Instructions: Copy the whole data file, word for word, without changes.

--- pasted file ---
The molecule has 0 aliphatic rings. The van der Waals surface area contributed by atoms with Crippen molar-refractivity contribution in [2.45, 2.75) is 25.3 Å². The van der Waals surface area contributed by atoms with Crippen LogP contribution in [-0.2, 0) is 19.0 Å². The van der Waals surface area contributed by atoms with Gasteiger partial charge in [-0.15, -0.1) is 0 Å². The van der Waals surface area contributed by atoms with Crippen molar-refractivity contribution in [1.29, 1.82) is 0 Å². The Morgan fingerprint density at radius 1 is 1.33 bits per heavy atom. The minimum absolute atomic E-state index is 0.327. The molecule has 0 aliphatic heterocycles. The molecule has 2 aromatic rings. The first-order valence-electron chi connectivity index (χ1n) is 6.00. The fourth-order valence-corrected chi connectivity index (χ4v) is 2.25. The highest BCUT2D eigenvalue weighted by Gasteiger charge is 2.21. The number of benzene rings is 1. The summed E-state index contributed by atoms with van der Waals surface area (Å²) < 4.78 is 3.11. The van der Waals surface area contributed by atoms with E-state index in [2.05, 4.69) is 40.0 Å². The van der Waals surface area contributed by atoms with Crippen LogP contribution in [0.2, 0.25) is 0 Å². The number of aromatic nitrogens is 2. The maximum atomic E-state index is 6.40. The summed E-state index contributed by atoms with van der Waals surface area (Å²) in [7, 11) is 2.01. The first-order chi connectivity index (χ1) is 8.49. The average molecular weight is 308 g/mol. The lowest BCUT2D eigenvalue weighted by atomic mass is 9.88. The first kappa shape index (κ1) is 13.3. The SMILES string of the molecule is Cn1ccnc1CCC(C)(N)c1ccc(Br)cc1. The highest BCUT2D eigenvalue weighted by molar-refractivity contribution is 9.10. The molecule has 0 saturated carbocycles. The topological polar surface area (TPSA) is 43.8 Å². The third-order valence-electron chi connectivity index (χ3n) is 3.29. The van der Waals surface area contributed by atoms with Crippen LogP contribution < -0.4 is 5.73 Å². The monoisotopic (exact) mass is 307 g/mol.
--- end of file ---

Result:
The molecule has 0 aliphatic rings. The van der Waals surface area contributed by atoms with Crippen molar-refractivity contribution in [2.45, 2.75) is 25.3 Å². The van der Waals surface area contributed by atoms with Crippen LogP contribution in [-0.2, 0) is 19.0 Å². The van der Waals surface area contributed by atoms with Gasteiger partial charge in [-0.15, -0.1) is 0 Å². The van der Waals surface area contributed by atoms with Crippen molar-refractivity contribution in [1.29, 1.82) is 0 Å². The Morgan fingerprint density at radius 1 is 1.33 bits per heavy atom. The minimum absolute atomic E-state index is 0.327. The molecule has 0 aliphatic heterocycles. The molecule has 2 aromatic rings. The first-order valence-electron chi connectivity index (χ1n) is 6.00. The fourth-order valence-corrected chi connectivity index (χ4v) is 2.25. The highest BCUT2D eigenvalue weighted by Gasteiger charge is 2.21. The number of benzene rings is 1. The summed E-state index contributed by atoms with van der Waals surface area (Å²) < 4.78 is 3.11. The van der Waals surface area contributed by atoms with E-state index in [2.05, 4.69) is 40.0 Å². The van der Waals surface area contributed by atoms with Crippen LogP contribution in [0.2, 0.25) is 0 Å². The number of aromatic nitrogens is 2. The maximum atomic E-state index is 6.40. The summed E-state index contributed by atoms with van der Waals surface area (Å²) in [7, 11) is 2.01. The first-order chi connectivity index (χ1) is 8.49. The average molecular weight is 308 g/mol. The lowest BCUT2D eigenvalue weighted by atomic mass is 9.88. The first kappa shape index (κ1) is 13.3. The SMILES string of the molecule is Cn1ccnc1CCC(C)(N)c1ccc(Br)cc1. The highest BCUT2D eigenvalue weighted by molar-refractivity contribution is 9.10. The molecule has 0 saturated carbocycles. The topological polar surface area (TPSA) is 43.8 Å². The third-order valence-electron chi connectivity index (χ3n) is 3.29. The van der Waals surface area contributed by atoms with Crippen LogP contribution < -0.4 is 5.73 Å². The monoisotopic (exact) mass is 307 g/mol.